Susannah Rittenhouse died on January 4, 1824, age 91, and was buried in the Rosemont Cemetery.
William Rittenhouse, 1811
Following the death of Isaac Rittenhouse, the three sons had to figure out a way to share the tavern lot. Samuel Rittenhouse (1765-1850) was the oldest son; he was the one who helped to hide the horses from the British and the Tories. He married one Martha Smith in 1794 and was living in Hopewell township when his father wrote his will in 1805. He later took up residence on a farm on the road that runs north from the covered bridge (Upper Creek Road).
The next son was John Rittenhouse (1767-1817), whose wife’s name is not known. He seems to have been less successful than his brothers. He owned land jointly with brother William for a time, but quit claimed his interest in 1810. John Lequear identified him as “Boston” John, who learned the tailor’s trade in Philadelphia, went to sea and/or moved to Ohio. This seems fanciful. John Rittenhouse died intestate in Hunterdon County in 1817. His Inventory was made by Charles Sergeant and brother Samuel Rittenhouse, and sworn to by brother-in-law Benjamin. Free.
The first step in dealing with Isaac Rittenhouses’s home farm was to have Isaac’s widow release her right of dower in his property, which she did on April 6, 1809, in exchange for a payment from sons Samuel, John and William of $75 yearly.15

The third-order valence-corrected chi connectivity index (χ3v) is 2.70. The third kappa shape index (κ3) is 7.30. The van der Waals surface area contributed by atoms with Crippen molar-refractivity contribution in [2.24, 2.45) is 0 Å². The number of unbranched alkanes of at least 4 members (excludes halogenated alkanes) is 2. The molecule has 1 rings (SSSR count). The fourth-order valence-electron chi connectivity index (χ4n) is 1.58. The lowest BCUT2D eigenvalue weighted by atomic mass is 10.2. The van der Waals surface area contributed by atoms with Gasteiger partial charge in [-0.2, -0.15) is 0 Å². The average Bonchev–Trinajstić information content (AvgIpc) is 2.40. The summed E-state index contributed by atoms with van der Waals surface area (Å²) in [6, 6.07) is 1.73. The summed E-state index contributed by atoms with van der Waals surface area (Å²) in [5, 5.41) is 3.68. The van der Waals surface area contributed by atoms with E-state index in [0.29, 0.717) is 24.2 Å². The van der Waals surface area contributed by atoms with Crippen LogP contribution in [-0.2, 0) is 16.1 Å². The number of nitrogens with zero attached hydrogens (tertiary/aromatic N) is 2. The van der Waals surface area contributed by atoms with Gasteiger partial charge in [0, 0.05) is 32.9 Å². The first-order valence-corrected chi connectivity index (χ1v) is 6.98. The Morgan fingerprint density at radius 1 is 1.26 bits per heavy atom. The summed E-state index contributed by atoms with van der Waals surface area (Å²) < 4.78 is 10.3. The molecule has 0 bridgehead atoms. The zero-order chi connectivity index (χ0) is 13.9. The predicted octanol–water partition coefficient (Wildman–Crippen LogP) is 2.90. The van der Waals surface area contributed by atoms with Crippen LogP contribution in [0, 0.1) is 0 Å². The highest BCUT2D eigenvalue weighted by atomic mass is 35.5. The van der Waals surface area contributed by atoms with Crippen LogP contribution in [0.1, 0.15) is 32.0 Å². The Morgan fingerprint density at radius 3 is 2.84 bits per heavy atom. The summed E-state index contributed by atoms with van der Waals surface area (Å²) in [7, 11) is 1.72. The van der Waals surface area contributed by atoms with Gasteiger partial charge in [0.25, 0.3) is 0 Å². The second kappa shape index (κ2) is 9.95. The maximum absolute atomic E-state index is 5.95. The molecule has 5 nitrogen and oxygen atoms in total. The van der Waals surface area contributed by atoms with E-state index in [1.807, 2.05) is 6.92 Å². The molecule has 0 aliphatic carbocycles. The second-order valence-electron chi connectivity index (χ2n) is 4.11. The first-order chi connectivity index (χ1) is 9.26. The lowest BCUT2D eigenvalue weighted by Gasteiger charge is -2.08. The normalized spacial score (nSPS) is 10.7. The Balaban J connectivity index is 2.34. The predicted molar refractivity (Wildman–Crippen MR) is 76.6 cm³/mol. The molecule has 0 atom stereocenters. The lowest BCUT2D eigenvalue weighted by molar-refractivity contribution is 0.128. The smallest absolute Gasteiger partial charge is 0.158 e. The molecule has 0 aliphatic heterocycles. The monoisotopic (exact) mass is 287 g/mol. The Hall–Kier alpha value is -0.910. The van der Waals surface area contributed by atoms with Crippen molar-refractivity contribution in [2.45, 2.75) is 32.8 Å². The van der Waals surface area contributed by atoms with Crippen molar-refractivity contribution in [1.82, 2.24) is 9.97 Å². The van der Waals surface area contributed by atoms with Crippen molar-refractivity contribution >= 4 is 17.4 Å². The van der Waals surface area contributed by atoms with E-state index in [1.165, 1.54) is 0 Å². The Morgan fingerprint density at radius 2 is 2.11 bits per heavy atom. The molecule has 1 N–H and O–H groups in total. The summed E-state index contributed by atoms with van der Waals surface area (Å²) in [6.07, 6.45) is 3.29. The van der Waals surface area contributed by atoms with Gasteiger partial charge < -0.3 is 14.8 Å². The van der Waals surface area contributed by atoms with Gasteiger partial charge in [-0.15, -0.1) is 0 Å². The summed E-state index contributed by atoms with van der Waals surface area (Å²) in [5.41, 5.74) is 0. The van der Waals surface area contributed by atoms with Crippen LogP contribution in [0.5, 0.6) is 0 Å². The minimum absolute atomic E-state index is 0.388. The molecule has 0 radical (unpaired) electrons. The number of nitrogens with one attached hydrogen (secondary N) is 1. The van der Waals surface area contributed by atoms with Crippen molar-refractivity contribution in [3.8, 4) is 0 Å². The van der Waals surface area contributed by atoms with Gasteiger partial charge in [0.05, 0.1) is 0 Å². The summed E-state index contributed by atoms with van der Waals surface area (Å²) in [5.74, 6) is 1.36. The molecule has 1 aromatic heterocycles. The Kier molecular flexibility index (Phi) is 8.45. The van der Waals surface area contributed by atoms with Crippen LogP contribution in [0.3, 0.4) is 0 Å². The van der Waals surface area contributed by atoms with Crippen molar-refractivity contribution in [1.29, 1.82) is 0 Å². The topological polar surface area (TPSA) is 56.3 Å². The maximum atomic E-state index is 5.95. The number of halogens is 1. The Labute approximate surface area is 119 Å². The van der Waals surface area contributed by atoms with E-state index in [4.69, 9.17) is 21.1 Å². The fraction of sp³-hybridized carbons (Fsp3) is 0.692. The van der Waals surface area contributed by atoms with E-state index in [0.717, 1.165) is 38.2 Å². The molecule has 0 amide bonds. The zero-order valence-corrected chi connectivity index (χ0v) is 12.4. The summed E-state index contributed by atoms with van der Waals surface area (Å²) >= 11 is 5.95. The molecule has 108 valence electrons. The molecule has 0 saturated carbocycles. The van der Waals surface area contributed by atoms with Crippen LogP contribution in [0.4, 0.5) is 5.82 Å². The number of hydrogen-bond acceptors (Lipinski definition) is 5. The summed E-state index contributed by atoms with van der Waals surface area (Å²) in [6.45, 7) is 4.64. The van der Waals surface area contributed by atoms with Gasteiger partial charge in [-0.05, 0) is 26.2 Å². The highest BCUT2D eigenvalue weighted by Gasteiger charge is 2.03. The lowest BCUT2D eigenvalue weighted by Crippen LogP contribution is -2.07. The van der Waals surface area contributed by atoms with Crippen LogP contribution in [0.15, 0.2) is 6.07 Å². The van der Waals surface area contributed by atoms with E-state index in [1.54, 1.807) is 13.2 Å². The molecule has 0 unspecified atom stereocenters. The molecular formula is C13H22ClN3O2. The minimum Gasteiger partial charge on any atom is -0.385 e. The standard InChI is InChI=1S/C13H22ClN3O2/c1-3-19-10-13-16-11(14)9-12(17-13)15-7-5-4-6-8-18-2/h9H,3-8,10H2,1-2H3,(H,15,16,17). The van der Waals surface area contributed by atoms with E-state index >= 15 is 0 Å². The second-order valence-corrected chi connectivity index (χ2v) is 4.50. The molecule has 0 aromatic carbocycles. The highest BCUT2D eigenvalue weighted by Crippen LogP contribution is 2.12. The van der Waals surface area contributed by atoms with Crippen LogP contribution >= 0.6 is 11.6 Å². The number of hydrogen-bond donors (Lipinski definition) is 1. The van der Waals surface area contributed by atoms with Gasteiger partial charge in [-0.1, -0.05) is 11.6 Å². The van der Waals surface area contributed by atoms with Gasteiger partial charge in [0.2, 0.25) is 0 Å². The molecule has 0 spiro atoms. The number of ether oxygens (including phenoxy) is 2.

The next step was for Samuel and John Rittenhouse to release their claim on the property to brother William. That conveyance took place on April 9, 1811. It was a deed of Partition between the three brothers. Samuel received rights to 56.5 acres bordering William Rittenhouse, Johnson’s Tavern, Asa Reed, John Woolverton, and John B. Rittenhouse. John B. Rittenhouse got the rights to 59.65 acres bordering Samuel Rittenhouse, John Woolverton, and Green. (The deed does not say which “Green” this was.)
Apparently the value of each of those lots was equaled by the value of the Tavern lot. William Rittenhouse got the 8.96 acres bordering Lot Rittenhouse, Samuel Rittenhouse, and the road from Flemington.16
William Rittenhouse was born on April 6, 1769, the sixth of his parents’ ten children. About 1791 he married Catharine Ely, daughter of Col. George Ely, Jr. and Susannah Farley. The couple had seven children from 1791 to about 1800. There is some reason to think that Catharine died early, because on September 23, 1809, William Rittenhouse and wife Elizabeth conveyed three small lots along the Wickecheoke to his brother Samuel.17
Before his father’s death in 1809, William and brother John had together invested in a farm of 107 acres formerly owned by Thomas Gordon on the Locktown-Sergeantsville Road. They were taxed on that property in 1807. By 1810, John had to quit claim his rights to that property to his brother, who kept the property for the rest of his life.18 But since it is clear that William spent his life running the tavern in Rosemont, we must conclude that he leased the farm near Sergeantsville.
William Rittenhouse obtained tavern licenses for the years 1814-1820, 1822-28 and 1830-31. No doubt he also got licenses for those missing years of 1821 and 1829.